The Political Science department offers courses in four subfields of political science: American politics, comparative politics, international relations, and political philosophy and theory. Focus is placed on factors that shape politics today like wealth and power, ethnicity and race, and gender and nationality, as well as developing the analytical skills necessary to succeed in education and life.
Political Science offers a disciplinary major, a B.A., and a disciplinary minor.
If you'd like to view a full listing of our course options in Political Science or any other subject, please visit the Online Course Catalogue.
disciplinary, 10 courses
Two introductory courses from among POL 110, POL 140, POL 160, and POL 180; one course in each of the four subfields (the introductory courses count); a seminar in the junior and senior years; and a group of four courses, one of which may be outside the department, that define a theme or focus and are approved by the adviser. Except for seminars, no more than four courses in any one subfield count toward the major.
disciplinary, 5 courses
Five political science courses in at least three separate subfields (American Politics, Comparative Politics, International Relations, Political Theory), three of which must be at the 200-level or higher.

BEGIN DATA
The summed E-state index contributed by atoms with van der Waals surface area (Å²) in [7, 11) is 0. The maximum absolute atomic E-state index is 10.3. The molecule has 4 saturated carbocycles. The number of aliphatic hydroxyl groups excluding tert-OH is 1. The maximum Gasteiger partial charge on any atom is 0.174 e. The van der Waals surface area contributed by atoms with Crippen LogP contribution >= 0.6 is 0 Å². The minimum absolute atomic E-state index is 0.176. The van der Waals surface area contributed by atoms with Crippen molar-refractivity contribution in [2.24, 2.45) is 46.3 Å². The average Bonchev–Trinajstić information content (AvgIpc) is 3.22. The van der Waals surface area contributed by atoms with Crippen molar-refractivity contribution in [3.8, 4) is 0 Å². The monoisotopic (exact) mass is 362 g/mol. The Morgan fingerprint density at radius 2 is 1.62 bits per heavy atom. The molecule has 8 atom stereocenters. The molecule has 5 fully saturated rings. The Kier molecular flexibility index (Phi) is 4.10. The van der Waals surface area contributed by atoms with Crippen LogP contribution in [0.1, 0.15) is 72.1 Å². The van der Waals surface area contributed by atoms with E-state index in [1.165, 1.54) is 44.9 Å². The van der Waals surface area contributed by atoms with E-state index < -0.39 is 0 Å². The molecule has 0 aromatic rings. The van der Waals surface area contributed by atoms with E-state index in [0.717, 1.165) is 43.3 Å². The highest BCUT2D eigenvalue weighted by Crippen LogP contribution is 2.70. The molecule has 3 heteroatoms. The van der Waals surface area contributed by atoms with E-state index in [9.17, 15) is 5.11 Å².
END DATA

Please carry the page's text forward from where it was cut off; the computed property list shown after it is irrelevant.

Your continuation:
Our students choose from a variety of introductory and advanced courses, each designed to provide students with an understanding of the important political questions that surround issues of power.
Below, you'll find a sampling of some of our most popular classes, as well as suggestions for making Political Science a part of your larger interdisciplinary experience at Hobart and William Smith Colleges.
Examine the structure of urban governments and the concentration of power in urban settings as they relate to the interactions between city, state and national governments. Once you've acquired an understanding of modern urban politics, study the urbanization of American society as it has evolved from the colonial period to the present in HIST 215, American Urban History.
Discover how international mobility of capital and labor transforms both lives and politics in different ways and in different places. Once you've learned what globalization is and how it works, enroll in ENG 246, Globalism and Literature, and examine what it means to be a transnational subject.
With a Plato-like philosophy of reality, assuming that we see only shadows, not realities, analyze the fundamental question about our ability to be self-governing when our understanding of politics is determined not by the events themselves, but by those who create and report them. After you've examined the ways events are presented by the mass media, learn about howthe West was idealized through the media in MDSC 204, Imagining the West: The Myth and the Media.